Many experts have blamed a poor job market, but new research indicates that an overlooked cause may be poor health.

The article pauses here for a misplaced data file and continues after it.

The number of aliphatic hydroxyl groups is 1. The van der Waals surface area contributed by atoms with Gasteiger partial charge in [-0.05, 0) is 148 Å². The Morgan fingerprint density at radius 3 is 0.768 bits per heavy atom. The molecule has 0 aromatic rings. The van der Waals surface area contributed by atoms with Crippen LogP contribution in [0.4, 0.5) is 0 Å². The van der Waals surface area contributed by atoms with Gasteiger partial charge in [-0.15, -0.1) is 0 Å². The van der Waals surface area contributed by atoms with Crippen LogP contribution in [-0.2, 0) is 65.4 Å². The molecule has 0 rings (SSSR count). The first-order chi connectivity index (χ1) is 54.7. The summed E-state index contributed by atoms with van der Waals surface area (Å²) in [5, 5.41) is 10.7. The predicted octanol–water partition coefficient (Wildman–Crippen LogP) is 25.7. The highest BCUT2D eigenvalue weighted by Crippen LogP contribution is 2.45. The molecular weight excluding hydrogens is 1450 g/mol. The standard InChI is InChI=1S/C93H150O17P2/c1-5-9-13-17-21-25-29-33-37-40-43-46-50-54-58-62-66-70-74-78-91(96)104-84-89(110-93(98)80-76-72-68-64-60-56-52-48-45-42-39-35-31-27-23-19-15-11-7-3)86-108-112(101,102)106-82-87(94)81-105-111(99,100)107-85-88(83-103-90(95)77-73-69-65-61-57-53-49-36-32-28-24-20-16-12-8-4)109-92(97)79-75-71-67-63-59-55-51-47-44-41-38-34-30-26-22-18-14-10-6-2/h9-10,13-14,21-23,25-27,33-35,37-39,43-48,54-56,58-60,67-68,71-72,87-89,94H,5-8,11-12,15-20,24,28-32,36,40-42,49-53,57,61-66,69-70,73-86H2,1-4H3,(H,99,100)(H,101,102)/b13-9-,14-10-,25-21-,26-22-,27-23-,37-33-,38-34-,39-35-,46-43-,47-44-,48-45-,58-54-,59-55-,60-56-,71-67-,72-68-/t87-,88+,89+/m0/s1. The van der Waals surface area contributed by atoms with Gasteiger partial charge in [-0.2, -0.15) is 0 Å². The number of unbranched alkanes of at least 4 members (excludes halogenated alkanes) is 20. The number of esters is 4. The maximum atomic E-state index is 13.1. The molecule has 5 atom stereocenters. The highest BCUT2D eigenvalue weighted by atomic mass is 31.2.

In 1957, 97 percent of men in America ages 25 to 54 were either working or looking for work. Today, only 89 percent are. Italy is the only OECD country with a lower labor-force participation rate for men in their prime years. Just why there are so many men who aren’t working is a matter of debate. In a 2016 report, President Obama’s Council of Economic Advisers examined the declining labor-force participation rate and suggested that a drop-off in good jobs for low-skilled men was part of the explanation. Wages, the report theorized, are so low for many jobs that don’t require a college education that men don’t find it worth it to seek out bad jobs. A lack of job training and job-search assistance—when compared to other OECD countries—makes it more difficult for men to move into more lucrative fields. And a surge in incarceration has made it more difficult for men to find work when they leave prison, according to the report.